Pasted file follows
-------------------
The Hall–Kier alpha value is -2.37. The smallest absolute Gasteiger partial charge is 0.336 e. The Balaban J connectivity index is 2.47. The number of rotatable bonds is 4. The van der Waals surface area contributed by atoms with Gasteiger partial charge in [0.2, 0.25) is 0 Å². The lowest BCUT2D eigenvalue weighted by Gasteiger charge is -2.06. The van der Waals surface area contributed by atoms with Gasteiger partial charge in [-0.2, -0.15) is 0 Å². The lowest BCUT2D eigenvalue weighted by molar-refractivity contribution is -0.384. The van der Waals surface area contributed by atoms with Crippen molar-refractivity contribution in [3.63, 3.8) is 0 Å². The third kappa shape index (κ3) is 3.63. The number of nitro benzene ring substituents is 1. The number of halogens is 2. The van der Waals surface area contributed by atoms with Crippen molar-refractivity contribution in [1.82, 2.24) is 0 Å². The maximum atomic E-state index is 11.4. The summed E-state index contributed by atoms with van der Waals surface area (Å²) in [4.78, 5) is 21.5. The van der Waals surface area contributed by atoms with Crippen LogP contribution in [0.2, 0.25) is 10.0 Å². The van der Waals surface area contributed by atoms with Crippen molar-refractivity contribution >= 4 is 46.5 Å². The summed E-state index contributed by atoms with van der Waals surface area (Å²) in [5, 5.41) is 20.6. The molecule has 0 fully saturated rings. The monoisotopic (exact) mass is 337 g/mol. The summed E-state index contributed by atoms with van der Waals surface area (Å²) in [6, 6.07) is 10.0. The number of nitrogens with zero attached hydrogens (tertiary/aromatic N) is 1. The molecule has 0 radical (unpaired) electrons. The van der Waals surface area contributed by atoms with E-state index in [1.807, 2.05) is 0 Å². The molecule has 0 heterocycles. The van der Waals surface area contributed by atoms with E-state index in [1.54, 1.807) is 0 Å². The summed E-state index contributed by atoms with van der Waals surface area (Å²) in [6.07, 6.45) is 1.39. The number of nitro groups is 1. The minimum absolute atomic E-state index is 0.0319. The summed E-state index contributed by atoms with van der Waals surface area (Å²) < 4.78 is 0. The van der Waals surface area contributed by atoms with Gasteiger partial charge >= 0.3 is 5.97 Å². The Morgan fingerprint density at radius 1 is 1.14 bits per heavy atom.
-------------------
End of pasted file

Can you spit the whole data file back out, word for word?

The Hall–Kier alpha value is -2.37. The smallest absolute Gasteiger partial charge is 0.336 e. The Balaban J connectivity index is 2.47. The number of rotatable bonds is 4. The van der Waals surface area contributed by atoms with Gasteiger partial charge in [0.2, 0.25) is 0 Å². The lowest BCUT2D eigenvalue weighted by Gasteiger charge is -2.06. The van der Waals surface area contributed by atoms with Gasteiger partial charge in [-0.2, -0.15) is 0 Å². The lowest BCUT2D eigenvalue weighted by molar-refractivity contribution is -0.384. The van der Waals surface area contributed by atoms with Crippen molar-refractivity contribution in [3.63, 3.8) is 0 Å². The third kappa shape index (κ3) is 3.63. The number of nitro benzene ring substituents is 1. The number of halogens is 2. The van der Waals surface area contributed by atoms with Crippen molar-refractivity contribution in [1.82, 2.24) is 0 Å². The maximum atomic E-state index is 11.4. The summed E-state index contributed by atoms with van der Waals surface area (Å²) in [4.78, 5) is 21.5. The van der Waals surface area contributed by atoms with Crippen LogP contribution in [0.2, 0.25) is 10.0 Å². The van der Waals surface area contributed by atoms with Crippen molar-refractivity contribution >= 4 is 46.5 Å². The summed E-state index contributed by atoms with van der Waals surface area (Å²) in [5, 5.41) is 20.6. The molecule has 0 fully saturated rings. The monoisotopic (exact) mass is 337 g/mol. The summed E-state index contributed by atoms with van der Waals surface area (Å²) in [6, 6.07) is 10.0. The number of nitrogens with zero attached hydrogens (tertiary/aromatic N) is 1. The molecule has 0 radical (unpaired) electrons. The van der Waals surface area contributed by atoms with E-state index in [1.807, 2.05) is 0 Å². The molecule has 0 heterocycles. The van der Waals surface area contributed by atoms with E-state index in [1.54, 1.807) is 0 Å². The summed E-state index contributed by atoms with van der Waals surface area (Å²) in [6.07, 6.45) is 1.39. The number of nitro groups is 1. The minimum absolute atomic E-state index is 0.0319. The summed E-state index contributed by atoms with van der Waals surface area (Å²) < 4.78 is 0. The van der Waals surface area contributed by atoms with Gasteiger partial charge >= 0.3 is 5.97 Å². The Morgan fingerprint density at radius 1 is 1.14 bits per heavy atom.